19. Cortes, Guido Matias & Salvatori, Andrea, 2019. "Delving into the demand side: Changes in workplace specialization and job polarization," Labour Economics, Elsevier, vol. 57(C), pages 164-176.
    20. Jae Song & David J Price & Fatih Guvenen & Nicholas Bloom & Till von Wachter, 2019. "Firming Up Inequality," The Quarterly Journal of Economics, Oxford University Press, vol. 134(1), pages 1-50.
    21. Oi, Walter Y. & Idson, Todd L., 1999. "Firm size and wages," Handbook of Labor Economics, in: O. Ashenfelter & D. Card (ed.), Handbook of Labor Economics, edition 1, volume 3, chapter 33, pages 2165-2214, Elsevier.
    22. Paul J. Devereux & Robert A. Hart, 2006. "Real Wage Cyclicality of Job Stayers, Within-Company Job Movers, and Between-Company Job Movers," ILR Review, Cornell University, ILR School, vol. 60(1), pages 105-119, October.
    23. John M. Abowd & Francis Kramarz & David N. Margolis, 1999. "High Wage Workers and High Wage Firms," Econometrica, Econometric Society, vol. 67(2), pages 251-334, March.
    24. Maarten Goos & Alan Manning, 2007. "Lousy and Lovely Jobs: The Rising Polarization of Work in Britain," The Review of Economics and Statistics, MIT Press, vol. 89(1), pages 118-133, February.
    25. Sen, Amartya, 1973. "On Economic Inequality," OUP Catalogue, Oxford University Press, number 9780198281931.
    26. Stephen Machin & John Van Reenen, 1998. "Technology and Changes in Skill Structure: Evidence from Seven OECD Countries," The Quarterly Journal of Economics, Oxford University Press, vol. 113(4), pages 1215-1244.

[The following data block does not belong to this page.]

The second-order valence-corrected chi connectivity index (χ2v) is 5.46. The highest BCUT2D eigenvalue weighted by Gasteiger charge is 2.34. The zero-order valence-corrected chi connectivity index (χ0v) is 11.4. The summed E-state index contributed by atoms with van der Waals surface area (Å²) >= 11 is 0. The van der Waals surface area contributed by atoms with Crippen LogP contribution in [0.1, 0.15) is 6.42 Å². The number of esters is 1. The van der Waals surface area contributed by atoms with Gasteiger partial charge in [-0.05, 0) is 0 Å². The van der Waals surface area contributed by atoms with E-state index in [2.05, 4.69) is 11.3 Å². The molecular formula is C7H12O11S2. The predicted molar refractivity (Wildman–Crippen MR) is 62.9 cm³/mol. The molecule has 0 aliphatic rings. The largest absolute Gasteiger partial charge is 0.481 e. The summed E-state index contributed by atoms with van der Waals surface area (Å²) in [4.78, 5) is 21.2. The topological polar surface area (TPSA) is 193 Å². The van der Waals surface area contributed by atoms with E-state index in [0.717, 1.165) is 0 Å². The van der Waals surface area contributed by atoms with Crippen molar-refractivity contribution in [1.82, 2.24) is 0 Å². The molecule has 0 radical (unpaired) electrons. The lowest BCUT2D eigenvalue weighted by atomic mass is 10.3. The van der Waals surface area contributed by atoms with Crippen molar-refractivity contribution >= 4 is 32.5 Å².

27. Magda, Iga & Gromadzki, Jan & Moriconi, Simone, 2021. "Firms and wage inequality in Central and Eastern Europe," Journal of Comparative Economics, Elsevier, vol. 49(2), pages 499-552.
    28. David Card & Thomas Lemieux & W. Craig Riddell, 2004. "Unions and Wage Inequality," Journal of Labor Research, Transaction Publishers, vol. 25(4), pages 519-562, October.
    29. Steve J. Davis & John Haltiwanger, 1991. "Wage Dispersion Between and Within U.S. Manufacturing Plants, 1963-1986," NBER Working Papers 3722, National Bureau of Economic Research, Inc.
    30. Maarten Goos & Alan Manning, 2007. "Lousy and Lovely Jobs: The Rising Polarization of Work in Britain," The Review of Economics and Statistics, MIT Press, vol. 89(1), pages 118-133, February.
    31. Chris Belfield & Richard Blundell & Jonathan Cribb & Andrew Hood & Robert Joyce, 2017. "Two Decades of Income Inequality in Britain: The Role of Wages, Household Earnings and Redistribution," Economica, London School of Economics and Political Science, vol. 84(334), pages 157-179, April.
    32. repec:oup:restud:v:84:y::i:1:p:357-405. is not listed on IDEAS
    33. Timothy Dunne & Lucia Foster & John Haltiwanger & Kenneth R. Troske, 2004. "Wage and Productivity Dispersion in United States Manufacturing: The Role of Computer Investment," Journal of Labor Economics, University of Chicago Press, vol. 22(2), pages 397-430, April.